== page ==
This New Tech Makes It Harder For ISPs To Spy On You

from Fast Company With the exception–perhaps–of your therapist or significant other, no one has more power to learn your secrets than your internet service provider. An ISP can see every website that you choose to access. And with the scrapping of Obama-era privacy regulations last year, the U.S. federal government has no rules against ISPs collecting and selling your information to marketers. But new tech fixes are plugging the privacy holes that the government won’t. The effort began in April, when Firefox browser maker Mozilla and content delivery network Cloudflare rolled out measures to block one of the easiest ways […]

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Apple’s Use of Face Recognition in the New iPhone: Implications

from ACLU Apple unveiled its new iPhone X Tuesday, and it will include extensive face recognition capabilities. Face recognition (as I have discussed) is one of the more dangerous biometrics from a privacy standpoint, because it can be leveraged for mass tracking across society. But Apple has a proven record of achieving widespread acceptance for technologies that it incorporates into its phones. So what are we to think of this new deployment? The first question is whether the technology will be successful. Face and iris recognition technology incorporated into some other phones (such as Samsung’s) has widely been seen as […]

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Spyware’s Odd Targets: Backers of Mexico’s Soda Tax

from NYTs Last summer, Dr. Simón Barquera’s phone started buzzing with a series of disturbing text messages from unknown numbers. One said his daughter had been in a serious accident. Another claimed to be from a friend whose father had died — with a link to funeral details. Yet another message informed Dr. Barquera, the director of nutrition policy at Mexico’s National Institute of Public Health, that a Mexican news outlet had accused him of negligence, again with a link. And in more menacing messages, someone claimed to be sleeping with Dr. Barquera’s wife. That included a link to what […]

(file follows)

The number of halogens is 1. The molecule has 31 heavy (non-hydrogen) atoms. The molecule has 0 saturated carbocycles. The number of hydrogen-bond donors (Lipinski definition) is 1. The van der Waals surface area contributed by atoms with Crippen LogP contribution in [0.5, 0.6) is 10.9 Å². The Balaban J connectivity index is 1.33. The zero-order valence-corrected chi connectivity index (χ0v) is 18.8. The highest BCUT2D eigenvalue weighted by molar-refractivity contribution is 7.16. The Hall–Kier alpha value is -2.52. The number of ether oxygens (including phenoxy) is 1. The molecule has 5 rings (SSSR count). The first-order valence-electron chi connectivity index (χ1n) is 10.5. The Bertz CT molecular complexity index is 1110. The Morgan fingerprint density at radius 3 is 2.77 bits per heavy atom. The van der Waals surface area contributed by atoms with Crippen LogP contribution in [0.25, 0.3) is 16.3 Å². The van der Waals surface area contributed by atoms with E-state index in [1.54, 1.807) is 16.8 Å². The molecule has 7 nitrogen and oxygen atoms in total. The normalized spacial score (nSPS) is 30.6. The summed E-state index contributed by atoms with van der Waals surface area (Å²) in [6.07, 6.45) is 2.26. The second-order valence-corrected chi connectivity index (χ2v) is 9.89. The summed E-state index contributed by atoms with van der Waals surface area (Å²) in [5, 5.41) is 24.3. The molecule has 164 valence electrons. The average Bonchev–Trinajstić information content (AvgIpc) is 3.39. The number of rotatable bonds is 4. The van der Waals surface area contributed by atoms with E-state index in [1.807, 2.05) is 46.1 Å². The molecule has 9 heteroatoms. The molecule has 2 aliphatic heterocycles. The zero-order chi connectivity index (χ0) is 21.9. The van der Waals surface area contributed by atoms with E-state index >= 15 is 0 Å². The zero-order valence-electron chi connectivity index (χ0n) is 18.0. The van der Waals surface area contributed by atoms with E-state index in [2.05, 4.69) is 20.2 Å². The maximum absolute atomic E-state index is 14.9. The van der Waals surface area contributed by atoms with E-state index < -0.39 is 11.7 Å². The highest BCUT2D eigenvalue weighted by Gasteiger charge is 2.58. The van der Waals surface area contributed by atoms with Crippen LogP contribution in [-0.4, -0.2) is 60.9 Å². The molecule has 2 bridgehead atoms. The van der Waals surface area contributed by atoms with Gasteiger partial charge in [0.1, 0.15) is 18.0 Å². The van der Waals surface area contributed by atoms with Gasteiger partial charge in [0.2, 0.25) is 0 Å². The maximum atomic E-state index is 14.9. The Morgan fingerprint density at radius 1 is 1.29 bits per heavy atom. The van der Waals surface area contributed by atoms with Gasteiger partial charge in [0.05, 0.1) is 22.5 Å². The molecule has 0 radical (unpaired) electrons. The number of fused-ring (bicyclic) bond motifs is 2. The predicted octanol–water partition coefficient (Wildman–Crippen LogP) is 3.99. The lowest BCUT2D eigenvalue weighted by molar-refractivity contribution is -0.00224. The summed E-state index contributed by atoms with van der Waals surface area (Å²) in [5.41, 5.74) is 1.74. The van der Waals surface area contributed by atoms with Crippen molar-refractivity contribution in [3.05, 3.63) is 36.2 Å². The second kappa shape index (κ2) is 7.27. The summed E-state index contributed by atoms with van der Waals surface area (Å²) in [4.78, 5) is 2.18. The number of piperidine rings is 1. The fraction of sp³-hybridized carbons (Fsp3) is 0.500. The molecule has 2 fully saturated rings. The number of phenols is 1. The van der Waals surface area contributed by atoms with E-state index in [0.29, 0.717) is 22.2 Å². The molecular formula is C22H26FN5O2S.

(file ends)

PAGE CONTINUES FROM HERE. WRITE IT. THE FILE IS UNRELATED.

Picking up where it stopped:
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Microsoft’s Top Lawyer Becomes a Civil Rights Crusader

from MIT Technology Review When Apple CEO Tim Cook refused to help the FBI get into a mass murderer’s iPhone last winter, he was hailed for his boldness in fighting the government on a matter of principle. In fact, Cook was borrowing from the playbook of a top executive at Apple’s dowdier rival Microsoft—a genial, sandy-haired man named Brad Smith. Smith has taken the government to court four times in the past three years, each time accusing it of breaching the Constitution in its efforts to get its hands on Microsoft customers’ data. He believes computers and the Internet have weakened […]

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Tim Cook Says Apple Will Fight Us Gov’t Over Court-Ordered Iphone Backdoor